Friday, February 15, 2013

A Tale of Two Ladies

White Wall Clock
 Can I tell you a story?  Once upon a time, there was a woman who thought she had it all together.  She was responsible, organized and punctual.  She knew that if everyone would just do things her way, her whole family would be better off.  Somehow, though, it never ended up that way.  Every Sunday morning she directed her husband; she told him when to get dressed, how to pack the diaper bag, and what to do with the children while she put her own clothes on, took care of breakfast, and washed little faces.  Instead of the household running like a well-oiled machine, her family was bitter and resentful.  More often than not, they rode to church in uncomfortable silence.  The young mother couldn't figure out what was wrong.  Didn't she know best?  
Does that story sound at all familiar?  How about this one.  Once upon a time there was a mother who had twin boys.  Her younger son was a joy to her.  He stayed close to home as he was growing up, and he made choices his mother approved of.  Her older son was more of a trial to her.  Hunting was his favorite activity, so he never had time for his mother.  As an adult, he married the least appropriate woman he could find. Unfortunately for mom, the older son was also the favored of their father.  So when it came time for the older son to receive the traditional blessing, the mother knew she would not be able to persuade her husband to give the blessing to her favorite.  However, she was sure that she knew best, so she concocted a plan. 

If you've read Genesis 27, you know what happens next.  Rebekah uses Isaac's eyesight against him to trick him into blessing Jacob instead of Esau.  Instead of making things right, though, her deception destroyed her family.  Her husband was angry at her.  Jacob had to flee to avoid the murderous rage of his brother.  Esau realized how much his parents hated his marriage to Canaanite women and married another one simply to spite them (Genesis 28:6-9).  Rebekah was left bereft of her favorite son because she thought she knew best.

I'm slowly learning that submitting to my husband means that I don't always know best.  This is a hard admission for an oldest daughter control freak to make. What was even harder to learn is that sometimes being right isn't the most important thing.  Sometimes letting my husband know that he is the man, and I will follow him are more important.   Unless he is leading my family into sin (unlikely), following his lead more often leads to peace than to chaos.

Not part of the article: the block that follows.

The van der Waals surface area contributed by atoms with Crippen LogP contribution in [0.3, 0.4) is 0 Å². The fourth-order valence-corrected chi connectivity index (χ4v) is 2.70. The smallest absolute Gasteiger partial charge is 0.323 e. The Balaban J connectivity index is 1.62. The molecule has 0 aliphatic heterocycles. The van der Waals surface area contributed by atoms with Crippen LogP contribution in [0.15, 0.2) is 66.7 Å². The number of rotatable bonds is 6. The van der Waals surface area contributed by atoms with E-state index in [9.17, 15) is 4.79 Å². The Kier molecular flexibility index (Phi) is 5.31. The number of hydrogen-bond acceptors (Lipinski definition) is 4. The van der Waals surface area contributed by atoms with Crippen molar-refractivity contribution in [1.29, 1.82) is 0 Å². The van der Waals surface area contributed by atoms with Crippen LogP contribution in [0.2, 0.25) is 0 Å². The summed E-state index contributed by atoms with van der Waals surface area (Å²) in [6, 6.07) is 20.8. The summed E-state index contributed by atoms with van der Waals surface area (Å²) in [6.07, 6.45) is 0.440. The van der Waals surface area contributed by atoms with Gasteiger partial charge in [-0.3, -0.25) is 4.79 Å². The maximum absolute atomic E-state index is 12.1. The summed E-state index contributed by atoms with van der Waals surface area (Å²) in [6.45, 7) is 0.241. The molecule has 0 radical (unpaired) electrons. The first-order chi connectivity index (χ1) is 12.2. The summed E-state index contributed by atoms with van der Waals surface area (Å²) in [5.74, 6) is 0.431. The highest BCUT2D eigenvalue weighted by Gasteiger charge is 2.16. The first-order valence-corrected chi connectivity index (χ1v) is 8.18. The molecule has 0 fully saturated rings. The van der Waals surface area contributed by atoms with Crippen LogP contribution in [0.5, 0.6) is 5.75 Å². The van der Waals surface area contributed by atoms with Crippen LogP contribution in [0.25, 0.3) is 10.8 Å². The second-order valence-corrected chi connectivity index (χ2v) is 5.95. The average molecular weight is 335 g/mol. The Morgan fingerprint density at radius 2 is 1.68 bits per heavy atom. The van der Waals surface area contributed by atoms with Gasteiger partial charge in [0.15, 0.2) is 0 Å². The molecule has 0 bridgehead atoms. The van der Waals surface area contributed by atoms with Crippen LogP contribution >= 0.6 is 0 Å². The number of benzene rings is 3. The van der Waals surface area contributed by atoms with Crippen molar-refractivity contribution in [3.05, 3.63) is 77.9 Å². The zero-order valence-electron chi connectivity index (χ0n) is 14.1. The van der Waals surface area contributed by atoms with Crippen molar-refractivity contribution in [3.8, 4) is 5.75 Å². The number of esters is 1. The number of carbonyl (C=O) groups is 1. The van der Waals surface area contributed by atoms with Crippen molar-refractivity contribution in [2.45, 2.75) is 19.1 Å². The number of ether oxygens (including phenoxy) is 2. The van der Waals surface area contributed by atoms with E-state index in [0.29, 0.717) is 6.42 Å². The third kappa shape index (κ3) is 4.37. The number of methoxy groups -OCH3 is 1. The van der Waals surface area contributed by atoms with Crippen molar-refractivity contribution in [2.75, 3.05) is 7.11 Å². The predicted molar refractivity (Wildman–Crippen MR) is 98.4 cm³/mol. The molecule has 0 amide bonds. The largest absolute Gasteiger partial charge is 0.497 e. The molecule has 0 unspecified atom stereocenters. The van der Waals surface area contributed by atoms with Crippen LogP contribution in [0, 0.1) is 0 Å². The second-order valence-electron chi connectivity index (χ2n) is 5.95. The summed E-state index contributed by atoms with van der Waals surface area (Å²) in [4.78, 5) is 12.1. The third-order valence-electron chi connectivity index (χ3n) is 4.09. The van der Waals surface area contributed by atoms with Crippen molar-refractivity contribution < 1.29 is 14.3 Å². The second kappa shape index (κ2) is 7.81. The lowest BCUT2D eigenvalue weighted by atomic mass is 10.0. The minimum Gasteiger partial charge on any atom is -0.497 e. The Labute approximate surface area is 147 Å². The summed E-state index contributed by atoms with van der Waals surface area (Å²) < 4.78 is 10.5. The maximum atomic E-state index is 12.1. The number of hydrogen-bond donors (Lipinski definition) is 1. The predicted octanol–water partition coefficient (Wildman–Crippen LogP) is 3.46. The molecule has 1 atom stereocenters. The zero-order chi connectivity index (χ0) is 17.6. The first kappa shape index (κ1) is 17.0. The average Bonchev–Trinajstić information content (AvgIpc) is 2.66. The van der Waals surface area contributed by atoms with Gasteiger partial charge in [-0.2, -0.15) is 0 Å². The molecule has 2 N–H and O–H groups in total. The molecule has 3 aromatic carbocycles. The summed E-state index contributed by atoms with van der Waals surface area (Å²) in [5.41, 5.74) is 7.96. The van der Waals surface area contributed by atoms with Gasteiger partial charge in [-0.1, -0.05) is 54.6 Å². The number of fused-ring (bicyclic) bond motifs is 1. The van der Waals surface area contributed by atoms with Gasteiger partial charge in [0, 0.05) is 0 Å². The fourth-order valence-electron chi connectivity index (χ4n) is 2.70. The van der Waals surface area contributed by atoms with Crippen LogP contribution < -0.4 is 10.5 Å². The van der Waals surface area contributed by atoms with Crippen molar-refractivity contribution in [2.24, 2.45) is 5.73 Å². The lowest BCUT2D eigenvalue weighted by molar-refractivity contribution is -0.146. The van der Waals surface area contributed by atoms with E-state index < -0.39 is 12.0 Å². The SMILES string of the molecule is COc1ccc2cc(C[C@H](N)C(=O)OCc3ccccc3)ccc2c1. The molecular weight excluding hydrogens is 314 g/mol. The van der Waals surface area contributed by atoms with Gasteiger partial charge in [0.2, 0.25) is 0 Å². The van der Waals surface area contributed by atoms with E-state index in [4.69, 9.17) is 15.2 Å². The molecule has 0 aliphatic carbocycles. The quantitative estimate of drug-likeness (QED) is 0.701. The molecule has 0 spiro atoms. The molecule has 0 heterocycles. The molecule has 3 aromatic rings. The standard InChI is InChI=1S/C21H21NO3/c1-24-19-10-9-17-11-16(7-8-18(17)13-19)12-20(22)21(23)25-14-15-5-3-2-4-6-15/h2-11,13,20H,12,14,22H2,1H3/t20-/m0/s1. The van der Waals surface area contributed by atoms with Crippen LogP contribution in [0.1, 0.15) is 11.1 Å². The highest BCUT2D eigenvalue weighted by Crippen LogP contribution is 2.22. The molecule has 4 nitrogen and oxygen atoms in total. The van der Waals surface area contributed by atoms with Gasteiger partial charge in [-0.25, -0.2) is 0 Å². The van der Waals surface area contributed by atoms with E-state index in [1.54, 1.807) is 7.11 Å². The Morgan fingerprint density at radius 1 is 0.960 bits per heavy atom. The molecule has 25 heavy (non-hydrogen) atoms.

The fact is, my husband does lose track of time.  He just doesn't have a clock in his head like I do, so I've come up with a new strategy.  I simply tell him what time it is in a kind way. (Translation: no nagging).  In this way, I can be a help to him without trying to take the reins away.  After all, my job is to be a helpmeet. I can be a much bigger help by being kind than by trying to direct his every action.

I have one more story.  A few weeks ago, we had a busy evening planned.  We were going to Sam's club.  Okay, that may not sound so busy, but it was a school night, Sam's is 20 minutes away, and we have three children to take!  We usually save "big trips" like that for the weekend. My husband called to say he would be working late.  I didn't freak out.  He came home and suggested we still carry out our plans.  I didn't think it was a good idea, but I followed his lead. Guess what?  Everything worked out fine! We got our shopping done and still had time for supper and bathtime before getting the children to bed at a decent hour.  Perhaps these examples of "timing" seem trivial to you.  Maybe they are, but they have been a source of frequent frustration in our home because of my attitude.  I thought I knew best, so I tried to lead the family.  Instead, I caused problems.  When I let my husband take the lead in every area, not just the big ones, we are much happier.
Scripture taken from the NEW AMERICAN STANDARD BIBLE(R), Copyright(c) 1960, 1962, 1963, 1968, 1971, 1972, 1973, 1975, 1977, 1995 by The Lockman Foundation. Used by permission.

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